By the way, it is a bit silly to me how random people have decided to blatantly state that I have huge thighs or look like I’ve gained weight. If you’re super skinny, then people assume you’re anorexic and if you’re a little curvier or whatever you’d like to call it, then people think you’re fat. I don’t believe in society’s “beauty standards” because obviously everyone has their own opinion on what they consider beautiful or not. As far as my legs/weight goes, whether I’m fat or skinny, I accept my figure the way it is because it’s how I was made to be.”

It was pretty cool cuz her blog probably reaches a younger audience and hopefully her message that weight and style aren’t synonymous comes across.

The good thing about personal fashion blogs such as Karla’s Closet is that it features “real people” so readers can relate to them in some way, unlike print or online fashion mags who are paid to set beauty standards. I’ve critiqued a severely Photoshopped ad of Twiggy for Oil of Olay, but I think it’s interesting and worth mentioning other celebs who’ve been touched by the digital fairy godmother.

Newsweek: "Kate's body was transformed by a Photoshop tool that allows a retoucher to elongate the body, making it appear slimmer and more lean." Newsweek: "The many shades of Beyonce as evidenced by (from left) a 2008 L'Oreal ad, a 2007 cover show from Joy magazine, and a 2009 image on the cover of Russian Glamour."

Jessice Alba: This is probably one of the most unneccessary retouching jobs I've ever seen. She already looks fine to begin with and even with the retouching, she looks practically the same.

I knew she didn't look that good.

Demi Moore: Newsweek identified her "missing hip" as a result of someone getting Photoshop happy, but they neglect to mention the rest of her alien face.

And these images are witness to one of the most fucked up firings due to being "overweight." Newsweek: "This magazine ad for Ralph Lauren, which spurred protests outside Lauren's Manhattan headquarters in 209 features 23-year-old model Filippa Hamilton looking positively non-human. At 5 feat 8 and 120 pounds, Hamilton (pictured in another Lauren ad left) later said that the brand -which ultimately apologized for the image- had quietly fired her for being overweight."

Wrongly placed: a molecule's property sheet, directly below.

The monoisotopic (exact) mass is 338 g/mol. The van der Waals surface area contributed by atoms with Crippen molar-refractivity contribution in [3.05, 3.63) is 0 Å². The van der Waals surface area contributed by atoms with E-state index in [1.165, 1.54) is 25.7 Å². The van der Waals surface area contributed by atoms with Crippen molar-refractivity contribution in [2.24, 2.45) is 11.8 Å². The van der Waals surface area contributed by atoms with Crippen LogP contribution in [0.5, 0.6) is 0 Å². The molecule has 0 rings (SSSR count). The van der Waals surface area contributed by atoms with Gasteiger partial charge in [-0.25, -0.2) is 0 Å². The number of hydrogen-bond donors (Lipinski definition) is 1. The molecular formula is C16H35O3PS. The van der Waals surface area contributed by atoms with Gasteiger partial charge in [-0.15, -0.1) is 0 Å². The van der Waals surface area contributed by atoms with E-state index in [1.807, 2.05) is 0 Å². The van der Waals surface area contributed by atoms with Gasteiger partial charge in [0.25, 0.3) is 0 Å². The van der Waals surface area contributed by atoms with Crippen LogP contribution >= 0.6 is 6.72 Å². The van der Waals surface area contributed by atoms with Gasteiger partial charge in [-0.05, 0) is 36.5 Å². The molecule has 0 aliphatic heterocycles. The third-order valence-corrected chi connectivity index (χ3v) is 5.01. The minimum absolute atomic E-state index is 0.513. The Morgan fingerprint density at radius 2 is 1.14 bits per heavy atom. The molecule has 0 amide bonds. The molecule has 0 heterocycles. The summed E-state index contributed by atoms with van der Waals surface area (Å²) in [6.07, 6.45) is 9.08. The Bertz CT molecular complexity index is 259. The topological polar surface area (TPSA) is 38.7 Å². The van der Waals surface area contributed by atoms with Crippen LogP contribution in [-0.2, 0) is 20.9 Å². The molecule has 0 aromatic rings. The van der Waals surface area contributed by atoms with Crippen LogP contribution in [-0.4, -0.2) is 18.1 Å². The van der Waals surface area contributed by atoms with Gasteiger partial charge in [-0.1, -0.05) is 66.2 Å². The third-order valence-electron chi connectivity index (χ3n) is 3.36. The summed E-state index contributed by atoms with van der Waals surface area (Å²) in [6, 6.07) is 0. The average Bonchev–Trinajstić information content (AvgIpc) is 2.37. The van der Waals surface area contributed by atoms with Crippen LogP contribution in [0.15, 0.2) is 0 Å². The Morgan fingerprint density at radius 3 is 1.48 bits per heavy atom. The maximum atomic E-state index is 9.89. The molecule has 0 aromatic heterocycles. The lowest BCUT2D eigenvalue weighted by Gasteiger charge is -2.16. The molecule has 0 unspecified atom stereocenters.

And just to show how much of an influence the media has on people, I found pics of Heidi Montag taking Photoshop to the next level. Presenting plastic surgery at it’s creepiest. Not cuz the surgeon did a bad job, but because she looks like a completely different person. If I were Spencer, I’d feel guilty cuz it’d be like sleeping with another woman.

Heidi Montag's "Before"

Heidi Montag's "After"
Her mother’s reaction? “My mom was looking at me like I was a circus freak.”
My questions is, what was wrong with her before??? I have a landlord who looks like a horse after all the silicone in her plastic surgery curoded. Now Heidi looks more like every other blonde in Hollywood: plastic. And is, quite literally, made of plastic. She could star in her own Stepford Wives reality show.
In contrast, Zink Magazine uses model, Nichola, to poke fun at the use of Photoshop in creating the perfect image of a woman in the media with exaggerated shoulders, limbs, and booties.